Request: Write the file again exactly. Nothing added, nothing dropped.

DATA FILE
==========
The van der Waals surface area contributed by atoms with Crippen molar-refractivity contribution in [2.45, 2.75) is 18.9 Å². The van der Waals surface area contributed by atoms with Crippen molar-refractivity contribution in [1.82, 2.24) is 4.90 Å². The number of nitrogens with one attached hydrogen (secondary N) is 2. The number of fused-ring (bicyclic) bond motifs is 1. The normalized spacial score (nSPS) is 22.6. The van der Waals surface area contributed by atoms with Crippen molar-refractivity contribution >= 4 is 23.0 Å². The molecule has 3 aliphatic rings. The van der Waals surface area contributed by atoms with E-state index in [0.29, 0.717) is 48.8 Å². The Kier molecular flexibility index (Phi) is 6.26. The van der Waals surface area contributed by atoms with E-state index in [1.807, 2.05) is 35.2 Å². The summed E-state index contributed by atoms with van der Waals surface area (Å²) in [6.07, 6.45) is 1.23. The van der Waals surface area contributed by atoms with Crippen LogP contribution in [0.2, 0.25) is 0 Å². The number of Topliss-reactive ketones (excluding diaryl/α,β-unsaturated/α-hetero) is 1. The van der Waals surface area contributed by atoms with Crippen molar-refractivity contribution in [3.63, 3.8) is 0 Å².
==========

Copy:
The van der Waals surface area contributed by atoms with Crippen molar-refractivity contribution in [2.45, 2.75) is 18.9 Å². The van der Waals surface area contributed by atoms with Crippen molar-refractivity contribution in [1.82, 2.24) is 4.90 Å². The number of nitrogens with one attached hydrogen (secondary N) is 2. The number of fused-ring (bicyclic) bond motifs is 1. The normalized spacial score (nSPS) is 22.6. The van der Waals surface area contributed by atoms with Crippen molar-refractivity contribution >= 4 is 23.0 Å². The molecule has 3 aliphatic rings. The van der Waals surface area contributed by atoms with E-state index in [0.29, 0.717) is 48.8 Å². The Kier molecular flexibility index (Phi) is 6.26. The van der Waals surface area contributed by atoms with E-state index in [1.807, 2.05) is 35.2 Å². The summed E-state index contributed by atoms with van der Waals surface area (Å²) in [6.07, 6.45) is 1.23. The van der Waals surface area contributed by atoms with Crippen LogP contribution in [0.2, 0.25) is 0 Å². The number of Topliss-reactive ketones (excluding diaryl/α,β-unsaturated/α-hetero) is 1. The van der Waals surface area contributed by atoms with Crippen molar-refractivity contribution in [3.63, 3.8) is 0 Å².